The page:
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More on misuse of antipsychotics

    Replacing antipsychotics with anticonvulsants as ‘chemical strait jackets’

    In November 2022, the Washington Post reported on this disturbing trend in the United States in nursing homes: Washington Post. Nov 17, 2022. Epilepsy drugs as ‘chemical restraint’ on rise in nursing homes 1

    The common use of antipsychotics as chemical restraints or let’s face it, ‘chemical straight jackets’ on the elderly in nursing homes had long been known to occur in the United States, Australia, and probably in several other Western countries.

    The Washington Post report found that government attempts to ban indiscriminate use of antipsychotics for elderly dementia patients had resulted in their use being replaced by anticonvulsant medications that could be used for the treatment of epilepsy.

    The report suggested that just with antipsychotics, these drugs were being given to the elderly for no medical reasons but to simply make them more pliable and less of a problem to the handlers in the homes.

    Antipsychotics: misnamed horse tranquilizers

    This data is included here as further evidence of the continued misuse of psychotropic drugs both in the areas of mental health and caring for our elderly citizens.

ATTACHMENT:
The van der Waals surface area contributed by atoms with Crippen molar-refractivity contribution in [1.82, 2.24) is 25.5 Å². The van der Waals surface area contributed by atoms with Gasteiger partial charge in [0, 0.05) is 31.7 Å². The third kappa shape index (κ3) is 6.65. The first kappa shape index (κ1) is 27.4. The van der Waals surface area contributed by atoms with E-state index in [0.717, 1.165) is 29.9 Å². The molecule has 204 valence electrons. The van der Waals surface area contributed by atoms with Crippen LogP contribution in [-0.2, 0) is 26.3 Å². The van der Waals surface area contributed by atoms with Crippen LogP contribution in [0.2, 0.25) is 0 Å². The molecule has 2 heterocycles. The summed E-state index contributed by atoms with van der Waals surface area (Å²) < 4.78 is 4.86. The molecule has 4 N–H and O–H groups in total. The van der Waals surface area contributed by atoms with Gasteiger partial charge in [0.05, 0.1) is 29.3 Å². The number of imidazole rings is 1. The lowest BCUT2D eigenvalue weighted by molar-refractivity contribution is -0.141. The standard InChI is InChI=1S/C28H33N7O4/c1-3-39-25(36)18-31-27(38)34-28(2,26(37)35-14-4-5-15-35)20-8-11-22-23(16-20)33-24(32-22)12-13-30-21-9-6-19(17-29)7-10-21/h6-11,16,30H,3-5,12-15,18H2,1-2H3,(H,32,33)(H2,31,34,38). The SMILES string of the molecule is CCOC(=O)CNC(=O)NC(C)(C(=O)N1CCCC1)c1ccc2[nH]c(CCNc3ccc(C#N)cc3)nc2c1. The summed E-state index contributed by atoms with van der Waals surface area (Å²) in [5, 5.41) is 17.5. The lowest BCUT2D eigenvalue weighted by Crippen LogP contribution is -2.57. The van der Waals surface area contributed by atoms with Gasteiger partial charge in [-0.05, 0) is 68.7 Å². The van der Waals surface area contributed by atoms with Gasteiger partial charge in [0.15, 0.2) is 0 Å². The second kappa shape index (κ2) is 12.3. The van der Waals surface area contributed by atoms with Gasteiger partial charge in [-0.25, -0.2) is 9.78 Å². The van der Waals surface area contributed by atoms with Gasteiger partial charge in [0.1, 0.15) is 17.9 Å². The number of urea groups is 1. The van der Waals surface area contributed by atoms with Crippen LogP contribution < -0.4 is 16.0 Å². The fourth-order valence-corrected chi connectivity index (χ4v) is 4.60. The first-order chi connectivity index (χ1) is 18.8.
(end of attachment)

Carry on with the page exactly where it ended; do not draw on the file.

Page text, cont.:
And specifically in pointing out the fraud of these drugs ever being labeled as ‘antipsychotics’ when they do nothing to address psychosis but are simply and entirely extreme tranquilizers that were originally used on horses and are now used on mental health patients, the elderly, and even children.

    Quite a price to pay for psychiatry’s incompetence and collusion with big pharma.

    Further references:

    Antipsychotic drugs

    3. Psychiatry’s lack of science masked by pharmaceuticals

    The chance ‘discovery’ of psychotropic drugs saved psychiatry from oblivion by masking the subject’s lack of scientific foundation …
    Antipsychotic drugs

    Antipsychotics – a horrible replacement for even worse alternatives

    When the first antipsychotic, chlorpromazine, emerged in the 1950s it was gleefully described by psychiatrists as a ‘chemical lobotomy’ – as though this was something to aim for …

    1. Washington Post. Nov 17, 2022. Epilepsy drugs as ‘chemical restraint’ on rise in nursing homes